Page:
If there is one thing Hoopfest teaches, it is you don’t have to have NBA talent to either enjoy basketball or to get a message out.
As the 22nd version of the world’s largest 3-on-3 street basketball tournament began Saturday under partly cloudy skies and moderate temperatures, Joel Ryman used his stature as a Hoopfest defending champion – 6-foot-and-under elite division – to spread the word about a project important to him.
The former Northwest Christian and CCS star helped No Ceilings to the open title, short version, last season and, because of an injury, is back helping brothers Dan (University High) and Justin (Central Valley) Bright and former Gonzaga player Andrew Sorenson try to make it two in a row.
But it’s Ryman’s other team he wants to market.
Playing in the 6-foot-and-over elite division with lifelong friend – and former teammate – Robert Lippman, Adam Shildmyer and Calin Schell, Ryman hopes to lead Gates of Hope to a title.
And not just the Hoopfest title.
“It’s more than just a hobby,” Ryman said of playing basketball, a passion of his since youth. “I honestly feel like there’s a reason, a purpose just to play. One is just pleasure. I just get so much pleasure from playing.
“But this year, getting to play – I’m not trying to romanticize this, I genuinely feel it – takes it to another level of me feeling like, ‘OK, I have something more than just myself to play for. I’ve got an organization that is really trying to help people.’ ”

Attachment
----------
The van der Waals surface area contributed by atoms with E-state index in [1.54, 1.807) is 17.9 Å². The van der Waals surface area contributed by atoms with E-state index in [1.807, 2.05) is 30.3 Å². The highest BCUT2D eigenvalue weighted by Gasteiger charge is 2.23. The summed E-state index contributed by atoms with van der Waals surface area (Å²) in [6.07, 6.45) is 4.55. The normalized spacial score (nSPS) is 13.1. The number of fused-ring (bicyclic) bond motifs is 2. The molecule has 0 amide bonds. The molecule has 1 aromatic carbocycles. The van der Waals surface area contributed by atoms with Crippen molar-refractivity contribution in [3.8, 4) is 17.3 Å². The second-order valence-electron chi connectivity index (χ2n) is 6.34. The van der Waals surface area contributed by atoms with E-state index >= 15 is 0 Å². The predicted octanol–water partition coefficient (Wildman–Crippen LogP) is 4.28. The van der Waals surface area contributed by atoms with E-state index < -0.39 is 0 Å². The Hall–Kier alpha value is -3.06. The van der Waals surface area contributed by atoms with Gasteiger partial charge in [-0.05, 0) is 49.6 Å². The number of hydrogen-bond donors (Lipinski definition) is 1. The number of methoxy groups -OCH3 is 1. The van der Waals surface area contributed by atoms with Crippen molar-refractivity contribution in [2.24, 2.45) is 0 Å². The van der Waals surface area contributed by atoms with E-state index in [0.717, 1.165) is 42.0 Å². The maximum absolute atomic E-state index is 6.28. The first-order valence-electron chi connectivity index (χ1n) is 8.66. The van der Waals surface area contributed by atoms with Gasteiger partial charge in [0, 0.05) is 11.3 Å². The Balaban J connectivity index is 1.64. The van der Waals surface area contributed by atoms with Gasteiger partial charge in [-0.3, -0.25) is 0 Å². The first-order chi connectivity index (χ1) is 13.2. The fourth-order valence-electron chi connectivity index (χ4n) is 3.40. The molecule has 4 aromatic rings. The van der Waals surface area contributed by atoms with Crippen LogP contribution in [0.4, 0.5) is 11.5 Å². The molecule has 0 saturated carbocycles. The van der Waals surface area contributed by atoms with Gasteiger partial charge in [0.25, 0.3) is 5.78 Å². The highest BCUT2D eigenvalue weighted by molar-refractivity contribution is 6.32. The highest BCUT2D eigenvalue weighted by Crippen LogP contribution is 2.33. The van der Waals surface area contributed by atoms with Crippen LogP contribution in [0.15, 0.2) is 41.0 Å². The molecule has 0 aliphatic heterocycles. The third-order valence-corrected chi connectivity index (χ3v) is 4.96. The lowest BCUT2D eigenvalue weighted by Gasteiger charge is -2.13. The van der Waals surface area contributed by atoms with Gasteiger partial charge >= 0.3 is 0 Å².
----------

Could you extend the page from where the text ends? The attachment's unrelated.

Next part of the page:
The Gates of Hope on Ryman’s black jersey refers to the charity he and his wife, Deborah, volunteer for, a nonprofit, volunteer-run African outreach program that runs an orphanage for some 30 children in Nairobi, Kenya.
“It’s something that’s been important for us,” said Ryman, pointing to himself and Deborah. “Even before Gates of Hope, it’s been a passion and a ministry for us, to want to go to Africa and just serve.
“It’s a perfect segue for us to get involved.”
Ryman, who works selling title insurance, hasn’t been able to do that yet – though he missed Hoopfest in 2009 to run a Young Life basketball camp in a small town in Spain – so he’s trying to raise awareness for Gates of Hope at Hoopfest.
Deborah, a behavior therapist, has a supply of informational postcards about Gates of Hope put together by Joel, who puts his marketing degree from Northwest Nazerene University to work on behalf of the organization.
“If anything, if people don’t decide to donate to Gates of Hope, we want them to know there are kids that you can impact whether it is in Spokane, Africa or wherever.”
No Ceilings was the only returning elite champion to lose in the first day, falling to HDMD in the second round. The team bounced back later, however, and is still alive in the losers’ bracket, though they’ll have to win six games today to move through.
Two-time defending 6-foot-and-over champion, Tonicx, led by former Gonzaga player David Pendergraft and former Ferris Saxon Eric Benzel, won twice in bracket play and will face Wheatland Bank and two other former Zags, Cory Violette and Colin Floyd, this morning at 9:30.
In women’s elite bracket play, last year’s titlist, TBA, moved along with two easy wins, though Lindsey Wilson said there seems to be more competition this season.